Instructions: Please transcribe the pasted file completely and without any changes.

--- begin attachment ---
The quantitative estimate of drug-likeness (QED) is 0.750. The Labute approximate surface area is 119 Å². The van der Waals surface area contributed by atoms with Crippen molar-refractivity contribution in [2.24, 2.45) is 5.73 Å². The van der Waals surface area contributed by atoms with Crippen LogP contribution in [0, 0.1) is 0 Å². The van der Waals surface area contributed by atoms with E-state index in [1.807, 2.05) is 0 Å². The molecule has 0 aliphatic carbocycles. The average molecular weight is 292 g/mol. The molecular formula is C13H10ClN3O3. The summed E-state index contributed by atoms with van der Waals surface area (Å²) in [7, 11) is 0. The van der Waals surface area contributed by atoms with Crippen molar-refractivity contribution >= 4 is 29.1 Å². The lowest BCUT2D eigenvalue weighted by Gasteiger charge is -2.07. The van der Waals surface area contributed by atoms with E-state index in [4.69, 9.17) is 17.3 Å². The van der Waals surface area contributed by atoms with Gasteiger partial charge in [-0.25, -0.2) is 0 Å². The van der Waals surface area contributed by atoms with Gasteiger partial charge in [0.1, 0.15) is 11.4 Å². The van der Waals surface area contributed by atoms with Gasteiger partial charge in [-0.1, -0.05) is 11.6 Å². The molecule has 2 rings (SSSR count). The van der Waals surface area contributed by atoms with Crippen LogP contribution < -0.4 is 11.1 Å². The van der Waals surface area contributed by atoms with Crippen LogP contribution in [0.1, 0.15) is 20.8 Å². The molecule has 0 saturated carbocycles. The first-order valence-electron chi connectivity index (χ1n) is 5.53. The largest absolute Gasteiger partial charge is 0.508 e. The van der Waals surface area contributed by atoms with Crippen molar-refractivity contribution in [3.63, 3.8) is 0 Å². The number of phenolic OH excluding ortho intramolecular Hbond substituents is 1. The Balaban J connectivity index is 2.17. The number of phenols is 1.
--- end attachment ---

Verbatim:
The quantitative estimate of drug-likeness (QED) is 0.750. The Labute approximate surface area is 119 Å². The van der Waals surface area contributed by atoms with Crippen molar-refractivity contribution in [2.24, 2.45) is 5.73 Å². The van der Waals surface area contributed by atoms with Crippen LogP contribution in [0, 0.1) is 0 Å². The van der Waals surface area contributed by atoms with E-state index in [1.807, 2.05) is 0 Å². The molecule has 0 aliphatic carbocycles. The average molecular weight is 292 g/mol. The molecular formula is C13H10ClN3O3. The summed E-state index contributed by atoms with van der Waals surface area (Å²) in [7, 11) is 0. The van der Waals surface area contributed by atoms with Crippen molar-refractivity contribution >= 4 is 29.1 Å². The lowest BCUT2D eigenvalue weighted by Gasteiger charge is -2.07. The van der Waals surface area contributed by atoms with E-state index in [4.69, 9.17) is 17.3 Å². The van der Waals surface area contributed by atoms with Gasteiger partial charge in [-0.25, -0.2) is 0 Å². The van der Waals surface area contributed by atoms with Gasteiger partial charge in [0.1, 0.15) is 11.4 Å². The van der Waals surface area contributed by atoms with Gasteiger partial charge in [-0.1, -0.05) is 11.6 Å². The molecule has 2 rings (SSSR count). The van der Waals surface area contributed by atoms with Crippen LogP contribution < -0.4 is 11.1 Å². The van der Waals surface area contributed by atoms with Crippen LogP contribution in [0.1, 0.15) is 20.8 Å². The molecule has 0 saturated carbocycles. The first-order valence-electron chi connectivity index (χ1n) is 5.53. The largest absolute Gasteiger partial charge is 0.508 e. The van der Waals surface area contributed by atoms with Crippen molar-refractivity contribution in [3.63, 3.8) is 0 Å². The number of phenolic OH excluding ortho intramolecular Hbond substituents is 1. The Balaban J connectivity index is 2.17. The number of phenols is 1.